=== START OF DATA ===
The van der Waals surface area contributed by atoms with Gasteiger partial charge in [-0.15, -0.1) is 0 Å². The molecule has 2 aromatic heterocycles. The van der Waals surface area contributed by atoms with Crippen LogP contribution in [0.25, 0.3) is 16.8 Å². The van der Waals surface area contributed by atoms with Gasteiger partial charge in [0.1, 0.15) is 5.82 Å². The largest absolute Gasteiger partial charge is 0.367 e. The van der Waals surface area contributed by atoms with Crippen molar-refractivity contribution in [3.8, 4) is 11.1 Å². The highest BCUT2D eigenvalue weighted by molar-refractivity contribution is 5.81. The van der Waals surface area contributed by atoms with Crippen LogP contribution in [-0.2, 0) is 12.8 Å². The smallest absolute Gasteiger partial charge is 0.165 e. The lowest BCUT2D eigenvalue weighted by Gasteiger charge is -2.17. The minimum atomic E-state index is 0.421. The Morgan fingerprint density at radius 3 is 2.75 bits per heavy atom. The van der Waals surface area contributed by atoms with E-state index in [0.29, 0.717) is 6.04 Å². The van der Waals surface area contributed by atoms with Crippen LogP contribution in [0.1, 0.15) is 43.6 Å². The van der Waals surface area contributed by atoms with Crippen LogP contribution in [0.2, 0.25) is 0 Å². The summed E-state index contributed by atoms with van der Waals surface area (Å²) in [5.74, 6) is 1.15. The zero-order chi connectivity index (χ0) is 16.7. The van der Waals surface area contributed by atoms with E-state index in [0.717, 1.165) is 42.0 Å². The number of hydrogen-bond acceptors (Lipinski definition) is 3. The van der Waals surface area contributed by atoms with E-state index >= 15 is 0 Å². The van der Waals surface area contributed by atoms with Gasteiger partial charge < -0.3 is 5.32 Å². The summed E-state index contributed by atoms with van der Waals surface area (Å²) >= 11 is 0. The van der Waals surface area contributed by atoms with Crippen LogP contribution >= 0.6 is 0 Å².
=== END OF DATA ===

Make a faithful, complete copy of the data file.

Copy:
The van der Waals surface area contributed by atoms with Gasteiger partial charge in [-0.15, -0.1) is 0 Å². The molecule has 2 aromatic heterocycles. The van der Waals surface area contributed by atoms with Crippen LogP contribution in [0.25, 0.3) is 16.8 Å². The van der Waals surface area contributed by atoms with Gasteiger partial charge in [0.1, 0.15) is 5.82 Å². The largest absolute Gasteiger partial charge is 0.367 e. The van der Waals surface area contributed by atoms with Crippen molar-refractivity contribution in [3.8, 4) is 11.1 Å². The highest BCUT2D eigenvalue weighted by molar-refractivity contribution is 5.81. The van der Waals surface area contributed by atoms with Crippen LogP contribution in [-0.2, 0) is 12.8 Å². The smallest absolute Gasteiger partial charge is 0.165 e. The lowest BCUT2D eigenvalue weighted by Gasteiger charge is -2.17. The minimum atomic E-state index is 0.421. The Morgan fingerprint density at radius 3 is 2.75 bits per heavy atom. The van der Waals surface area contributed by atoms with E-state index in [0.29, 0.717) is 6.04 Å². The van der Waals surface area contributed by atoms with Crippen LogP contribution in [0.1, 0.15) is 43.6 Å². The van der Waals surface area contributed by atoms with Crippen LogP contribution in [0.2, 0.25) is 0 Å². The summed E-state index contributed by atoms with van der Waals surface area (Å²) in [5.74, 6) is 1.15. The zero-order chi connectivity index (χ0) is 16.7. The van der Waals surface area contributed by atoms with E-state index in [0.717, 1.165) is 42.0 Å². The number of hydrogen-bond acceptors (Lipinski definition) is 3. The van der Waals surface area contributed by atoms with E-state index >= 15 is 0 Å². The van der Waals surface area contributed by atoms with Gasteiger partial charge < -0.3 is 5.32 Å². The summed E-state index contributed by atoms with van der Waals surface area (Å²) >= 11 is 0. The van der Waals surface area contributed by atoms with Crippen LogP contribution >= 0.6 is 0 Å².